INSPECTIONS TO START

Stop dumping clinical waste, Mandago tells hospitals

Warns toxic clinical waste must be incinerated, not dumped in rivers or regular landfills

In Summary

• Mandago said some public and private health facilities are dumping dangerous toxic waste in rivers, landfills and elsewhere. He demanded incineration and said inspections would begin.

• He said there had been increased felling of trees and general pollution of the environment leading to disruption of rainfall patterns and health- related risks.

Governor Jackson Mandago during a tree planting at the Eldoret Arboretum on March 27.
TREES Governor Jackson Mandago during a tree planting at the Eldoret Arboretum on March 27.
Image: MATHEWS NDANYI:

Governor Jackson Mandago of Uasin Gishu has expressed alarm over increased destruction and pollution of the environment in the North Rift region.

He also cited the dumping of toxic clinical waste.

Mandago warned hospitals in Eldoret on Friday  to stop careless disposal of clinical waste or risk having their licenses withdrawn.

The governor said some public and private hospitals were dumping dangerous waste in rivers and other areas used by public. He said  hospitals must instal incinerators or use those at other facilities instead  of putting lives at risk.

“Hospital waste is very dangerous. It's highly poisonous and toxic and we cannot allow careless dumping in the town." Mandago said. He said it cannot be dumped at regular landfills.

Incinerators are available at several facilities and they should be used to destroy all waste, he said. Mandago said a team would inspect all health facilities to find out how they dump waste.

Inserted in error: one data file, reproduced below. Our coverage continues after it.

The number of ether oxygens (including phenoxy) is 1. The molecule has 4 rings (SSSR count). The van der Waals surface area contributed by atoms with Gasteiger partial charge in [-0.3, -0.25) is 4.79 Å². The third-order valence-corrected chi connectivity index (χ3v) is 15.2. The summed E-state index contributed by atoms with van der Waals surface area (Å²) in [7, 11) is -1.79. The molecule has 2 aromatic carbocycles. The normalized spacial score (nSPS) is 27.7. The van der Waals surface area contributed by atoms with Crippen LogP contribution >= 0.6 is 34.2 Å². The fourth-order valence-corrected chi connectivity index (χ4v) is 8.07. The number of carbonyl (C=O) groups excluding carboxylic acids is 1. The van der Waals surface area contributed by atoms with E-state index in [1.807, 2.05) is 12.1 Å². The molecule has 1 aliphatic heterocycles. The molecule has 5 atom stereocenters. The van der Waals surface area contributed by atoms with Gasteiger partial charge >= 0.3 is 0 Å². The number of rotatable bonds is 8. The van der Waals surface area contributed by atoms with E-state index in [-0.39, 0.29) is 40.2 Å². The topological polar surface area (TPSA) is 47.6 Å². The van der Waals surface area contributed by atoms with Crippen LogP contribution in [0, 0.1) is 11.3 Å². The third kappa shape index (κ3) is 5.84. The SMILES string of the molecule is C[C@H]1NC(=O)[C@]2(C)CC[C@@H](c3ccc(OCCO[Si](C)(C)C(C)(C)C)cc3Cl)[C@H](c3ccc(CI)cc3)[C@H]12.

On Saturdy Mandago cited increased tree felling and general pollution of the environment, disrupting rainfall patterns and causing other health-related risks.

The governor said Kenyans will pay heavily if they do not invest in environmental protection especially planting trees to increase the forest cover and reduction of air and water pollution.

“We have already seen the effects of environmental destruction through the change in rainfall patterns, flooding and rising lakes," Mandago said.

He said human beings were damaging the environment and would pay heavily with effects, including reduced food production.

“As human beings if we don’t change our behaviour, Mother Nature is unforgiving and we will pay dearly," he said.

He said counties should increase planting of trees to enable the country attain the 10 per cent tree cover within few years.

Uasin Gishu residents will plant more than one million trees when the long rains begin," the governor said.

(Edited by V. Graham)